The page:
5. It’s HARD WORK, but endlessly FASCINATING.

When we get to a site, we have to unload the heavy collapsible ladders, the boxes full of cable, the server racks, buckets, vacuum, tools and everything else we need to get the job done. I usually sweat through my clothing by the end of the day. I spend most of the 8-10 hours on the job with my arms raised above my head, constantly moving. Standing on ladders all day, especially portable ladders, is painful to the bottoms of the feet and usually leaves bruises on my thighs.

But I love the challenges of the job, finding the ways to get the cables run and make sure the wall plates and jacks look tidy and are easily accessible for the end-user. At the end of the day, if we hook up the computer and it accesses the internet, or plug in a phone and it works, we know our job is done. We’ve worked hard and created access to communication for hundreds of people. There is satisfaction in that.

Same thing can be said for writing a first draft. I might be banging my head on the desk trying to figure out a scene, but when it finally clicks, there is that buzz of recognition, that “knowing it works” feeling, that can’t be beat.

I might set myself a word count goal for the day and struggle for an hour or so and then the story-teller in me suddenly takes off and, before you know it, I’m surpassing your goal by many words.

I might even stare at the blank page or screen and then give up, returning to some other task, only to be inspired a few hours later to start again.

Like being a skilled tradesperson, writing is hard work, but endlessly fascinating. By looking at it as a skilled trade and not something that should happen easily, I’m able to really put it into perspective.

Here’s a summary of what I learned:

  • Even though your first draft starts out as a mess you can work through the mess and refine it by untangling the knots. Sometimes you have to work out of sequence to do though
  • When you write out the beats of your story, be prepared to run into some problems as you write. If that happens, work through it until you come up with a new plan. Sometimes you have to drill a hole in a desiccated squirrel to get to the other side of the wall.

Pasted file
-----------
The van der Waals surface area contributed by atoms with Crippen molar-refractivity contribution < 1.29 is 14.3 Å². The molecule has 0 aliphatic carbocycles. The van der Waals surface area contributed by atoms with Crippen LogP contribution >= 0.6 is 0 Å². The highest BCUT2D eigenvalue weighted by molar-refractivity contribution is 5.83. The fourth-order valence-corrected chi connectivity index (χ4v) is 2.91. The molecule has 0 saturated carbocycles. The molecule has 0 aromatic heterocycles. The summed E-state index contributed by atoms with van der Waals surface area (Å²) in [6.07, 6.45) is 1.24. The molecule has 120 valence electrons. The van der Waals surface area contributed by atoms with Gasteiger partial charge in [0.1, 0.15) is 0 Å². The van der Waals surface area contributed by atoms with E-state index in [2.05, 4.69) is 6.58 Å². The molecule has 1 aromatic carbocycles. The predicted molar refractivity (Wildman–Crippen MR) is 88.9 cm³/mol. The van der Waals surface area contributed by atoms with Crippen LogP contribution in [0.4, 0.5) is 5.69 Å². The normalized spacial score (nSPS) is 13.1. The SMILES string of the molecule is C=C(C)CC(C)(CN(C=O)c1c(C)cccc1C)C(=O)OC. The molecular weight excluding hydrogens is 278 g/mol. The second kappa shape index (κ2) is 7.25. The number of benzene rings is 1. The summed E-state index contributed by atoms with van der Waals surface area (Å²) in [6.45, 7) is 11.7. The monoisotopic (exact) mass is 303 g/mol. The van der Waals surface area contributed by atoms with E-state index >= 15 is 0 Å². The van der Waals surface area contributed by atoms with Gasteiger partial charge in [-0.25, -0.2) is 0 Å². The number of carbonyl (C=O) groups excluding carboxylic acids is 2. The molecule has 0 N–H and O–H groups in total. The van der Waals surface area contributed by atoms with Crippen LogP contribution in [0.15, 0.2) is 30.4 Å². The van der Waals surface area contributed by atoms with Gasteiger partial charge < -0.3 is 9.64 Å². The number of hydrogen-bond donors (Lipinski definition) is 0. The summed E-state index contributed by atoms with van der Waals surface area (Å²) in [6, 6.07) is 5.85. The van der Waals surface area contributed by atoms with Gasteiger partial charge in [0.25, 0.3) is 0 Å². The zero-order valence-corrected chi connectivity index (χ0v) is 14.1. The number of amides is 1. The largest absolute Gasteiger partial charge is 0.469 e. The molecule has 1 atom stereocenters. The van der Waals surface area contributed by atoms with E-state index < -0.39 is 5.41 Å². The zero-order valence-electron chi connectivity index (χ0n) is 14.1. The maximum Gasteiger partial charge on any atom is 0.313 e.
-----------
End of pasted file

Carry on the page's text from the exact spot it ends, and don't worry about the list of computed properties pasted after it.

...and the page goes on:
• Giving up halfway through is just as bad as not starting at all. Take action and keep going! Get that first draft finished. If you’re stuck, find an accountability partner.
  • When you find yourself wishing that you were writing, faster, better, more like someone else, remember that false expectations can get in your way. It’s your journey, expect it to be just the way it is.
  • While you’re doing all that hard work, think about how rewarding and endlessly fascinating it is to create something from nothing. In the end, you’ll have something that communicates with people in a way that only you can communicate. That makes it all worthwhile.

I always love to hear your comments. Let me know about how your writing is going and any other ways you find to keep getting those first drafts out of your head and onto the page.

If you’re a fan of Sterling & Stone and looking for something to read, you can get a FREE copy of the steampunk anthology Beyond the Gate by clicking this link. My story, My Strength Will Ease Your Sorrow, is in there. The first draft I keep referring to is the novel length story based on this short.

Have a great writing day!

4 thoughts on “Five Things I Learned About Writing from Being an IT Cable Tech

  1. Elegant post, Paul. I’ve been finding myself writing out of sequence to great effect. The surprises my characters spring on me in key scenes inform earlier chapters. Thanks for the inspiration.

    Liked by 1 person

  2. You draw a lot of nice parallels here. When you were talking about liberating oneself from writing the story in order that especially resonated with me. I am about halfway through a novel that I had to shelve for several months and feeling a bit stuck trying to get back into it. I think allowing myself to write the scenes I already “know” no matter where they fall in the sequence of the narrative will definitely help me to get back into the swing of things 🙂

    Liked by 1 person